# How do you take this multivector derivative that has a nested variable?

I want to compute the multivector derivative $$\partial_\psi$$ of $$\Omega_B\cdot \mathcal{I}(\Omega_B)$$ where $$\mathcal{I}$$ is a function that is linear in bivectors, $$\mathcal{I}(\Omega_B) = \int d^3x \rho(x) x\wedge (x\cdot \Omega_B)$$. $$\psi$$ is an even multivector in 3D space (so it contains scalar and bivector terms). $$\Omega_B$$ is a function of $$\psi$$, $$\Omega_B\equiv -\psi^\dagger \dot{\psi} + \dot{\psi}^\dagger \psi$$. $$\Omega_B$$ is a bivector because the second term is the negative reverse of the first term. The overdot signifies time derivative and the dagger signifies reverse. This is for a Lagrangian method so we are treating $$\dot{\psi}$$ and $$\dot{\psi}^\dagger$$ as constants. I use $$\hat{\partial}$$ instead of $$\partial$$ when a specific term is being operated on. This question relates to the geometric algebra Lagrangian for rigid body motion.

What I have so far: \begin{align} \partial_\psi \Omega_B\cdot (\Omega_B) &= \partial_\psi \langle \Omega_B \mathcal{I}(\Omega_B) \rangle \\ &= \hat{\partial}_\psi\langle\hat{ \Omega}_B \mathcal{I}((\Omega_B)\rangle + \hat{\partial}_\psi\langle \Omega_B \hat{\mathcal{I}(}(\Omega_B) \rangle \\ \end{align}

The first term is: \begin{align} \hat{\partial}_\psi\langle\hat{ \Omega}_B \mathcal{I}(\Omega_B)\rangle &= \hat{\partial}_\psi \langle -\hat{\psi}^\dagger \dot{\psi}\mathcal{I}(\Omega_B) + \dot{\psi}^\dagger\hat{\psi} \mathcal{I}(\Omega_B) \rangle \\ &= \hat{\partial}_\psi \langle -\hat{\psi}^\dagger \dot{\psi}\mathcal{I}(\Omega_B) + \hat{\psi} \mathcal{I}(\Omega_B) \dot{\psi}^\dagger\rangle \\ &= -(\dot{\psi}\mathcal{I}(\Omega_B))^\dagger + \mathcal{I}(\Omega_B)\dot{\psi}^\dagger \\ &= 2\mathcal{I}(\Omega_B)\dot{\psi}^\dagger \end{align} where I used $$\Omega_B^\dagger = -\Omega_B$$.

How is the $$\hat{\partial}_\psi\langle \Omega_B \hat{\mathcal{I}}(\Omega_B) \rangle$$ term calculated? This is also supposed to end up as $$2\mathcal{I}(\Omega_B)\dot{\psi}^\dagger$$.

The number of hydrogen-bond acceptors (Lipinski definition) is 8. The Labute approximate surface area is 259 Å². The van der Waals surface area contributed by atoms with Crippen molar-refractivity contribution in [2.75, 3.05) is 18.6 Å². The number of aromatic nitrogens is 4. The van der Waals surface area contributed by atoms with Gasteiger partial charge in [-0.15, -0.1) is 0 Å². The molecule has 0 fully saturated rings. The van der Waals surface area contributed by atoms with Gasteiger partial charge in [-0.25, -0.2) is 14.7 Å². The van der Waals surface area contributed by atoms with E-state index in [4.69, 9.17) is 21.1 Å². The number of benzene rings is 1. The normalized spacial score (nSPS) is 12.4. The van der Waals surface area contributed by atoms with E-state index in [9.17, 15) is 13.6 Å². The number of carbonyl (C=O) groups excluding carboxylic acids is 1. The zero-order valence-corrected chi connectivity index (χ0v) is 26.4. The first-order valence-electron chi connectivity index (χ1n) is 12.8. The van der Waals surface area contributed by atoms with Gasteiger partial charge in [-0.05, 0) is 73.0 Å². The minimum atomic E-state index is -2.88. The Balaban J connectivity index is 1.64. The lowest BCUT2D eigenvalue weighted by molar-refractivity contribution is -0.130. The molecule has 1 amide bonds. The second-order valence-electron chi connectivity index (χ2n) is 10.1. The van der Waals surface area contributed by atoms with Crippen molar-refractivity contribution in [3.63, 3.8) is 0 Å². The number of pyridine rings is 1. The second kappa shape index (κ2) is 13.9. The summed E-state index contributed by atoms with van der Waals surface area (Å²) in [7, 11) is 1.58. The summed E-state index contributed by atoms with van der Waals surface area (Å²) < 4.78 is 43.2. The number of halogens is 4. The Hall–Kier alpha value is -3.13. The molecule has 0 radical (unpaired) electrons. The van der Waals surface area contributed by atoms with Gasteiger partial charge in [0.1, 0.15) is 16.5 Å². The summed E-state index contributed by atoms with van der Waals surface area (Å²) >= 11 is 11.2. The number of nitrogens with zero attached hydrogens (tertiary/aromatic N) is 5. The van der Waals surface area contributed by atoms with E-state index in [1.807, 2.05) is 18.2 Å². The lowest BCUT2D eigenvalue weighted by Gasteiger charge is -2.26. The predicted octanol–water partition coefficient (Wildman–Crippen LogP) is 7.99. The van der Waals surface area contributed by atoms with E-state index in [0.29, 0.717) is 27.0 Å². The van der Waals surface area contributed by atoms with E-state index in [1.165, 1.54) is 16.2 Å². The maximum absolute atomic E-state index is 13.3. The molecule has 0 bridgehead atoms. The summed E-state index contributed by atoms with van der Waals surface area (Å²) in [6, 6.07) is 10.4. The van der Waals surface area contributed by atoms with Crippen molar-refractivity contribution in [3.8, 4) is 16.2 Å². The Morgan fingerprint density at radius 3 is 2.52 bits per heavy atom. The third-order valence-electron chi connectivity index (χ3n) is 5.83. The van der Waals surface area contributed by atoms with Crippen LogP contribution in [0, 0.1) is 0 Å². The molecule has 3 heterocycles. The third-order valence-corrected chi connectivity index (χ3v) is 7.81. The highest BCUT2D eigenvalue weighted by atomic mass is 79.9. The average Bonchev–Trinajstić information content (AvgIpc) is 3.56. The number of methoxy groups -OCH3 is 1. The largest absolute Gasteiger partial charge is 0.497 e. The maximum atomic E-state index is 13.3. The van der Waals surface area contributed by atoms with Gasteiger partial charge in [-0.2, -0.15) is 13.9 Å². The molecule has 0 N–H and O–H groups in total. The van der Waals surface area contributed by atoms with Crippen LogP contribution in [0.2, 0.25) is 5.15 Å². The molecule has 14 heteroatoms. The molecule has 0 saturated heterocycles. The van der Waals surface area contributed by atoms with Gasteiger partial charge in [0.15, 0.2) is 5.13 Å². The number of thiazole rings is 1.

• I'm guessing that the use of an adjoint will lead to an elegant solution for the second term, but not sure how to formulate it Nov 27, 2021 at 3:20

The second term is:

\begin{align} \hat{\partial}_\psi\langle \Omega_B \hat{\mathcal{I}}(\Omega_B) \rangle &= \hat{\partial}_\psi \langle \hat{\mathcal{I}}(\Omega_B) \Omega_B \rangle \\ &= \int d^3x\rho \sum_J a^J \langle x\wedge (x\cdot ((a_J*\partial_\psi)(-\psi^\dagger\dot{\psi} + \dot{\psi}^\dagger\psi)))\Omega_B\rangle \\ &= \int d^3x\rho \sum_J a^J \langle x\wedge (x\cdot (-a_{J+}^\dagger\dot{\psi} + \dot{\psi}^\dagger a_{J+}))\Omega_B\rangle \\ &= 2\int d^3x\rho \sum_J a^J \langle x\wedge (x\cdot (\dot{\psi}^\dagger a_{J+})) \Omega_B\rangle \\ &= 2\int d^3x\rho \sum_J a^J \left\{\langle xx\cdot(\dot{\psi}^\dagger a_{J+})\Omega_B\rangle - \underbrace{\langle x\cdot(x\cdot(\dot{\psi}^\dagger a_{J+}))\Omega_B \rangle}_{=0}\right\} \\ &= 2\int d^3x\rho \sum_J a^J \frac{1}{2}\langle x\left(x\dot{\psi}^\dagger a_{J+} - \dot{\psi}^\dagger a_{J+}x\right)\Omega_B\rangle \\ &= 2\int d^3x\rho \sum_J a^J \frac{1}{2}\langle a_{J+}\Omega_B x^2\dot{\psi}^\dagger - a_{J+}x\Omega_Bx\dot{\psi}^\dagger \rangle \\ &= 2\int d^3x\rho \sum_J a^J \frac{1}{2}\langle a_{J+}x\left( x\Omega_B - \Omega_B x)\right) \dot{\psi}^\dagger\rangle \\ &= 2 \sum_J a^J a_{J+} * \left(\int d^3x \rho x\wedge (x\cdot \Omega_B)\dot{\psi}^\dagger \right)\\ &= 2\mathcal{I}(\Omega_B)\dot{\psi}^\dagger \end{align}

It follows from the fact that $$\mathcal I$$ is its own adjoint, whence $$\hat\partial_\psi\langle\Omega_B\mathcal I(\hat\Omega_B)\rangle = \hat\partial_\psi\langle\mathcal I(\Omega_B)\hat\Omega_B\rangle = \hat\partial_\psi\langle\hat\Omega_B\mathcal I(\Omega_B)\rangle,$$ exactly the expression you already computed.

It's straightforward to show that $$\mathcal I$$ is self-adjoint if you use the left and right contractions[1] $$X_r{\rfloor}Y_s = \langle X_rY_s\rangle_{s-r},\quad X_r{\lfloor}Y_s = \langle X_rY_s\rangle_{r-s},$$ for $$X_r$$ with grade $$r$$ and $$Y_r$$ with grade $$s$$ and with the convention that the projections are zero if the grade is negative. These can then be extend by linearity to arbitrary multivectors. Alternatively, they are defined by the identities $$\langle A{\wedge} B\,C\rangle = \langle A\,B{\rfloor}C\rangle,\quad \langle A\,B{\wedge} C\rangle = \langle A{\lfloor}B\,C\rangle, \tag{*}$$ for arbitrary multivectors $$A,B,C$$.

I adopt the convention of using $$X\cdot Y$$ only when $$X$$ and $$Y$$ have the same grade.

Now, for bivectors $$A, B$$ $$A\cdot(x\wedge(x{\rfloor}B)) = (A{\lfloor}x)\cdot(x{\rfloor}B) = -(x{\rfloor}A)\cdot(x{\rfloor}B),$$ with the first equality from applying ($$*$$). It's clear from this form that $$A\cdot\mathcal I(B) = \mathcal I(A)\cdot B$$.

[1] L. Dorst, The Inner Products of Geometric Algebra, in: L. Dorst, C. Doran, J. Lasenby (Eds.), Applications of Geometric Algebra in Computer Science and Engineering, Birkhäuser, Boston, 2002: pp. 35–46.